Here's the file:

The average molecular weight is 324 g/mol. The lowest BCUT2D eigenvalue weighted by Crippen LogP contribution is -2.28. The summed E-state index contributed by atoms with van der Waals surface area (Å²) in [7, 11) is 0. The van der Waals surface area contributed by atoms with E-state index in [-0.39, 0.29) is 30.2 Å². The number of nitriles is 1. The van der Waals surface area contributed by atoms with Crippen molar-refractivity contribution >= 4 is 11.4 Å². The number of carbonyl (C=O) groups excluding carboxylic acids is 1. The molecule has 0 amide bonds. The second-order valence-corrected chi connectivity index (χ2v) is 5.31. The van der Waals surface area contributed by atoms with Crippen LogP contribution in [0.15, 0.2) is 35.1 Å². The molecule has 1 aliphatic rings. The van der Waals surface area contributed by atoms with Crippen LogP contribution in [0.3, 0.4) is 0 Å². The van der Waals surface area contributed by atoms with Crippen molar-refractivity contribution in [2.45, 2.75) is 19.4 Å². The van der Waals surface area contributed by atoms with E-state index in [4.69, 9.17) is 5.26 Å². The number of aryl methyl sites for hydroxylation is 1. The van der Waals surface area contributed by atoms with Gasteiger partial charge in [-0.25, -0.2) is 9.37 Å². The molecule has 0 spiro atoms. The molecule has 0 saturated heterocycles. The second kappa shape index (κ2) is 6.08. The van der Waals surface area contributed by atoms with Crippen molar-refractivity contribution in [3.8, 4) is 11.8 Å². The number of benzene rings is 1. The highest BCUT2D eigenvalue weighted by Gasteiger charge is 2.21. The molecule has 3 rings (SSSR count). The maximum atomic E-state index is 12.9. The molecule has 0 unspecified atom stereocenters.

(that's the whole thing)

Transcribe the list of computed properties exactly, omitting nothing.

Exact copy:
The average molecular weight is 324 g/mol. The lowest BCUT2D eigenvalue weighted by Crippen LogP contribution is -2.28. The summed E-state index contributed by atoms with van der Waals surface area (Å²) in [7, 11) is 0. The van der Waals surface area contributed by atoms with E-state index in [-0.39, 0.29) is 30.2 Å². The number of nitriles is 1. The van der Waals surface area contributed by atoms with Crippen molar-refractivity contribution >= 4 is 11.4 Å². The number of carbonyl (C=O) groups excluding carboxylic acids is 1. The molecule has 0 amide bonds. The second-order valence-corrected chi connectivity index (χ2v) is 5.31. The van der Waals surface area contributed by atoms with Crippen LogP contribution in [0.15, 0.2) is 35.1 Å². The molecule has 1 aliphatic rings. The van der Waals surface area contributed by atoms with Crippen LogP contribution in [0.3, 0.4) is 0 Å². The van der Waals surface area contributed by atoms with Crippen molar-refractivity contribution in [2.45, 2.75) is 19.4 Å². The van der Waals surface area contributed by atoms with E-state index in [4.69, 9.17) is 5.26 Å². The number of aryl methyl sites for hydroxylation is 1. The van der Waals surface area contributed by atoms with Gasteiger partial charge in [-0.25, -0.2) is 9.37 Å². The molecule has 0 spiro atoms. The molecule has 0 saturated heterocycles. The second kappa shape index (κ2) is 6.08. The van der Waals surface area contributed by atoms with Crippen molar-refractivity contribution in [3.8, 4) is 11.8 Å². The number of benzene rings is 1. The highest BCUT2D eigenvalue weighted by Gasteiger charge is 2.21. The molecule has 3 rings (SSSR count). The maximum atomic E-state index is 12.9. The molecule has 0 unspecified atom stereocenters.